Today's Date: April 14, 2021
Moe's Southwest Grill® Partners With Cameran Eubanks Wimberly To Launch National Kids Eat Free Program   •   Northwest Residents Say They Want to Switch to More Fuel-Efficient Vehicles, but Aren’t Quite Ready to Commit   •   Dickinson College Announces 2021 Commencement Plans; Former U.S. Attorney General Eric Holder to Deliver Address   •   Lincoln Financial Network Launches African American Financial Professional Network   •   The Equality Equation: Balancing the Effects of Systemic Racism in Baltimore   •   Weedmaps Announces “Even Higher Together” Virtual 4/20 Event Featuring Snoop Dogg, A$AP Rocky, Jhené Aiko and   •   To Help Support the Struggle Against Addiction, Author Mike Fitzpatrick Publishes First in Fun, Zany, Fully Illustrated Children   •   Kia Sorento Named To Parents' List Of Best Family Cars 2021   •   Morgan Stanley and Spelman College Announce Inaugural Class of HBCU Scholars Program   •   Cybersecurity and IT Consulting Firm SecureTech360 to Expand in Fairfax County, Create 10 New Jobs   •   TRU Colors Announces Strategic Partnership With Molson Coors, Advancing Its Mission to End Street Violence and Unite Communities   •   Ledyard Financial Group Named One of the Top 25 Bank Boards for Women   •   Clark Atlanta University and the University of Liberia Host Virtual Signing Ceremony to Establish Partnership of Educational Adv   •   ASDSA Alerts Nation's Governors to New Trend in Anti-transgender Legislation   •   Discovery Senior Living Begins National Efforts to Honor WWII Vets Through New Partnership With Dream Flights   •   American Eagle Outfitters’ Business Accelerates Across American Eagle and Aerie Brands; First Quarter Revenue On-Track to   •   Monument & Museum Honoring Women Veterans Coming to the Gulf Coast   •   Ralph Lauren Debuts Team USA’s Closing Ceremony Parade Uniform and Apparel Collection, Featuring First-To-Market Innovatio   •   The WNET Group to Celebrate Education Heroes at its Education Is Everything Virtual Gala   •   Flagler Health+ and the link Announce Partnership
Bookmark and Share

Programs Help Blacks Get Needed Screenings

 

WASHINGTON  — African-Americans are less likely than whites to be screened for colorectal cancer, and the disparity almost certainly contributes to higher mortality. A new review of studies identifies effective strategies for improving the situation, but suggests that work remains to be done.

 

“We have seen some success in interventions, and shown that it’s important to tailor approaches to African American individuals and to use multiple approaches, strategies, and communication media,” said review author Barbara Powe, Ph.D.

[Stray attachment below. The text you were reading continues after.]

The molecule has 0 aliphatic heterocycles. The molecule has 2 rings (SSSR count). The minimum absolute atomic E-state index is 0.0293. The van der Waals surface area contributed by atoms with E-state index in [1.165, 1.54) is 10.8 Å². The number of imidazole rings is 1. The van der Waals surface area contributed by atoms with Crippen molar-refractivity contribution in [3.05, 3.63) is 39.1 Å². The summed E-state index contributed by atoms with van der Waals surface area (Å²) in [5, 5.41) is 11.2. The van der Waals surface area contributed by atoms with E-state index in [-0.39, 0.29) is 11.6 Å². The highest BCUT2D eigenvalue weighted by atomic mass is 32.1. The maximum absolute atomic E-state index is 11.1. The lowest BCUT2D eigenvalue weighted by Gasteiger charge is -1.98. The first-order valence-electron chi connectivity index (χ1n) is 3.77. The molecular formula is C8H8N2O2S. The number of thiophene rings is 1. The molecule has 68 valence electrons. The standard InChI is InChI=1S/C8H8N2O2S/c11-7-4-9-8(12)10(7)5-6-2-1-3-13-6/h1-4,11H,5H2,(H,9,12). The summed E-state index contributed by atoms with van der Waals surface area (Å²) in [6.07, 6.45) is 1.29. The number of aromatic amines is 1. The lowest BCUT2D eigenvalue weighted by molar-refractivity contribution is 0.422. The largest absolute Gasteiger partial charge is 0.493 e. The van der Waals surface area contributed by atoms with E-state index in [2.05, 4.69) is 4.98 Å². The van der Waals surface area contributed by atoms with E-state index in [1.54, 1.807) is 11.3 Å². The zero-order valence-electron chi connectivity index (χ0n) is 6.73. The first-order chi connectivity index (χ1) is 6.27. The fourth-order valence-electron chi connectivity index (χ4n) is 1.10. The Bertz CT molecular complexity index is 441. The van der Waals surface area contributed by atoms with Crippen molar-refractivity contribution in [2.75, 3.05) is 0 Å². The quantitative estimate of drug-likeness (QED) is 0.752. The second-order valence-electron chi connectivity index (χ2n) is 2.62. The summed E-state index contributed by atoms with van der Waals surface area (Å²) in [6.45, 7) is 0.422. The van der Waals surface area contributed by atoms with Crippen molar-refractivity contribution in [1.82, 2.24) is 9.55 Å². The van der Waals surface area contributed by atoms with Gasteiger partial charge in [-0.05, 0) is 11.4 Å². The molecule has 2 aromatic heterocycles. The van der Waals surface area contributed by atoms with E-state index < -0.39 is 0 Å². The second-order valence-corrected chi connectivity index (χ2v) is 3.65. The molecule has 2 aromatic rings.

The studies’ lack of long term follow-up represents “a gap in research,” however. “We need to learn to design interventions to create patterns of screening that could enhance screening for other cancers as well,” said Powe, a registered nurse and director of Cancer Communication Science for the American Cancer Society.

The review, which appears in the November/December issue of the American Journal of Health Promotion, examined findings from 12 studies in which 116 to 2283 people participated, most of whom were African-American.

Screening promotion programs were most frequently offered in primary care health centers and community-based settings like churches and senior centers. Several programs added personal communication efforts like informational letters, mailed fecal blood testing kits and phone calls. 

Most programs addressed problems in access, such as cost and transportation, and some aimed to enlist active participation from doctors and nurses, but these efforts were often not described in detail, Powe said. “If a patient sees his or her provider for non-emergency health problems, are we missing an opportunity to promote cancer screening?”

While a number of studies included interventions to overcome such screening barriers as fear and misconceptions about cancer, it was unclear how effective they were, she said.

To Samir Soneji, Ph.D., the most striking finding of the review was that “intervention studies could be stronger and address barriers more directly. It seems that some of the larger studies didn’t show too much improvement between the intervention and control group.”

The review suggests that “we’re looking at this challenging dilemma piecemeal,” and presents a powerful argument for “a more unified approach,” said Soneji, an assistant professor at the Norris Cotton Cancer Center and the Dartmouth Institute for Health Policy and Clinical Practice,.

Soneji, whose own recent research showed higher mortality among African-Americans regardless of the stage at which colorectal cancer was diagnosed, called these findings complementary.

“If you combine Dr. Powe’s study and our study, you get a very disturbing picture of colorectal cancer among African Americans,” he said. “There are ever-widening disparities — in screening, staging, treatment, survival — between those with most and least resources.” 


STORY TAGS: BLACK , AFRICAN AMERICAN , MINORITY , CIVIL RIGHTS , DISCRIMINATION , RACISM , NAACP , URBAN LEAGUE , RACIAL EQUALITY , BIAS , EQUALITY

Video

White House Live Stream
LIVE VIDEO EVERY SATURDAY
alsharpton Rev. Al Sharpton
9 to 11 am EST
jjackson Rev. Jesse Jackson
10 to noon CST


Video

LIVE BROADCASTS
Sounds Make the News ®
WAOK-Urban
Atlanta - WAOK-Urban
KPFA-Progressive
Berkley / San Francisco - KPFA-Progressive
WVON-Urban
Chicago - WVON-Urban
KJLH - Urban
Los Angeles - KJLH - Urban
WKDM-Mandarin Chinese
New York - WKDM-Mandarin Chinese
WADO-Spanish
New York - WADO-Spanish
WBAI - Progressive
New York - WBAI - Progressive
WOL-Urban
Washington - WOL-Urban

Listen to United Natiosns News